A debut novelist retells timeless tales from a feminine perspective. Classical mythology endures‚?"at least in part‚?"because of its malleability. Ancient Near Eastern cultures borrowed one another's deities and transformed them to meet their own needs. Poets, playwrights, and painters have been creating their own iterations of the Olympian gods for thousands of years. One of the difficulties of working with familiar figures and well-known tropes is making them fresh. Writers crafting long-form narratives face the additional challenge of putting flesh on archetypes. In choosing to give a voice to a woman plagued by awful men‚?"her father, King Minos; her first love, the hero Theseus; Dionysus, the god of wine‚?"Saint succeeds in presenting a distinctive version of Ariadne. The author doesn't quite deliver on making her protagonist‚?"or anyone else in this novel‚?"real. One issue is Saint's prose style. She uses formal, stilted language that is, perhaps, supposed to create a sense of antiquity but instead just feels unnatural. There is more telling than showing, and characters launch into soliloquies that might make sense in a Greek tragedy but are out of place here. On the whole, Saint is writing in a mode that is neither realist nor fantasy but an awkward place in between. For example, as she offers a detailed depiction of the infancy and development of the Minotaur‚?"Ariadne's half brother‚?"the monster ceases to be horrifying and instead becomes slightly ridiculous. The reader has leisure to ask such questions as why, since cows are herbivores, a creature with the head of a bull would enjoy a diet of human flesh. Worse, though, is that Saint manages to make Dionysus‚?"a god who inspired bloodthirsty frenzies in his drunken followers‚?"boring. Ariadne becomes his bride soon after she's dumped by Theseus. After a few years, Ariadne and Dionysus are staying together for the kids and hoping that a couples vacation to Athens will spice things up. Ambitious but uninspiring. Copyright Kirkus 2021 Kirkus/BPI Communications. All rights reserved.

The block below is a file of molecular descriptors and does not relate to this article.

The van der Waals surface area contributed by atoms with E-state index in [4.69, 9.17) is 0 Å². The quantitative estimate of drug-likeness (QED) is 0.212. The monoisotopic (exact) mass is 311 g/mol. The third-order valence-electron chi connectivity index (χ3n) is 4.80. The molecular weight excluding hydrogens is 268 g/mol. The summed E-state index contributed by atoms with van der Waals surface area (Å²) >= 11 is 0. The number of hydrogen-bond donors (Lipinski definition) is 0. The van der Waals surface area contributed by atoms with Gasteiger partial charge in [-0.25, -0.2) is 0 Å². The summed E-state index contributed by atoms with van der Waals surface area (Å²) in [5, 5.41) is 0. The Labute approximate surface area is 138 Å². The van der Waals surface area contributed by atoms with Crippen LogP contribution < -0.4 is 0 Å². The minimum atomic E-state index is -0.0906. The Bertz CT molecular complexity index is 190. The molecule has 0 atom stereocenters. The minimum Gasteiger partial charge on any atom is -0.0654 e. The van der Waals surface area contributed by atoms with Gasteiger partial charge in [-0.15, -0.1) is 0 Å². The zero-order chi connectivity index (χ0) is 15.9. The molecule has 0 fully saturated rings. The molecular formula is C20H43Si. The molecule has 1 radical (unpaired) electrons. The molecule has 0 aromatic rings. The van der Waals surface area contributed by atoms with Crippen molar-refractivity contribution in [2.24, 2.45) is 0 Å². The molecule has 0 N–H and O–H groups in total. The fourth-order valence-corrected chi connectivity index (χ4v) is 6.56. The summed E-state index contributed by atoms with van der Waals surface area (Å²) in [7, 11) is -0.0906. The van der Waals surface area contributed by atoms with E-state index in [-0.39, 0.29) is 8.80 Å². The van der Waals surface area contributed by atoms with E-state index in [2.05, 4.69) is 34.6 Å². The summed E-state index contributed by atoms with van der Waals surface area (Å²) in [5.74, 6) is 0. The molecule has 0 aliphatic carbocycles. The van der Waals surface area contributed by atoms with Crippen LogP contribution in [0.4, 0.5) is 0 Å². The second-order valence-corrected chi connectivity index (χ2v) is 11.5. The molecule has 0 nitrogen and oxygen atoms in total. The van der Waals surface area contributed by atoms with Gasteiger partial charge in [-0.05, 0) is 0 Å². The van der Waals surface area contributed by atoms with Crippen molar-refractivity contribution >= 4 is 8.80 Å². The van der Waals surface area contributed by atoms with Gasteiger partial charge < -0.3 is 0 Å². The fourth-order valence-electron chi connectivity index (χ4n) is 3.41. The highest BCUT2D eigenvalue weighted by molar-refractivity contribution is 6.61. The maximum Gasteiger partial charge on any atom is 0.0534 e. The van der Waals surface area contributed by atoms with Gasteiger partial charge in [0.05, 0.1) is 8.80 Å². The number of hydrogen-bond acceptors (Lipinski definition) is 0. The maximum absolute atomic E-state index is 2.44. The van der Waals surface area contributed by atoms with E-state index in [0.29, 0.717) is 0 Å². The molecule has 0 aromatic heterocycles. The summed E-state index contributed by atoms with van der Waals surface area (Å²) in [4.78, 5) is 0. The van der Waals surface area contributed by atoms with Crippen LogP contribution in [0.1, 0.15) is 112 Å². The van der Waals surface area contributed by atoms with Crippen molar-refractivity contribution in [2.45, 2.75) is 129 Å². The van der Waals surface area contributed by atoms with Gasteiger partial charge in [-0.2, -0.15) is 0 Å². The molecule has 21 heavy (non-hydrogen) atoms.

A debut novelist retells timeless tales from a feminine perspective. Classical mythology endures‚?"at least in part‚?"because of its malleability. Ancient Near Eastern cultures borrowed one another's deities and transformed them to meet their own needs. Poets, playwrights, and painters have been creating their own iterations of the Olympian gods for thousands of years. One of the difficulties of working with familiar figures and well-known tropes is making them fresh. Writers crafting long-form narratives face the additional challenge of putting flesh on archetypes. In choosing to give a voice to a woman plagued by awful men‚?"her father, King Minos; her first love, the hero Theseus; Dionysus, the god of wine‚?"Saint succeeds in presenting a distinctive version of Ariadne. The author doesn't quite deliver on making her protagonist‚?"or anyone else in this novel‚?"real. One issue is Saint's prose style. She uses formal, stilted language that is, perhaps, supposed to create a sense of antiquity but instead just feels unnatural. There is more telling than showing, and characters launch into soliloquies that might make sense in a Greek tragedy but are out of place here. On the whole, Saint is writing in a mode that is neither realist nor fantasy but an awkward place in between. For example, as she offers a detailed depiction of the infancy and development of the Minotaur‚?"Ariadne's half brother‚?"the monster ceases to be horrifying and instead becomes slightly ridiculous. The reader has leisure to ask such questions as why, since cows are herbivores, a creature with the head of a bull would enjoy a diet of human flesh. Worse, though, is that Saint manages to make Dionysus‚?"a god who inspired bloodthirsty frenzies in his drunken followers‚?"boring. Ariadne becomes his bride soon after she's dumped by Theseus. After a few years, Ariadne and Dionysus are staying together for the kids and hoping that a couples vacation to Athens will spice things up. Ambitious but uninspiring. Copyright Kirkus 2021 Kirkus/BPI Communications. All rights reserved.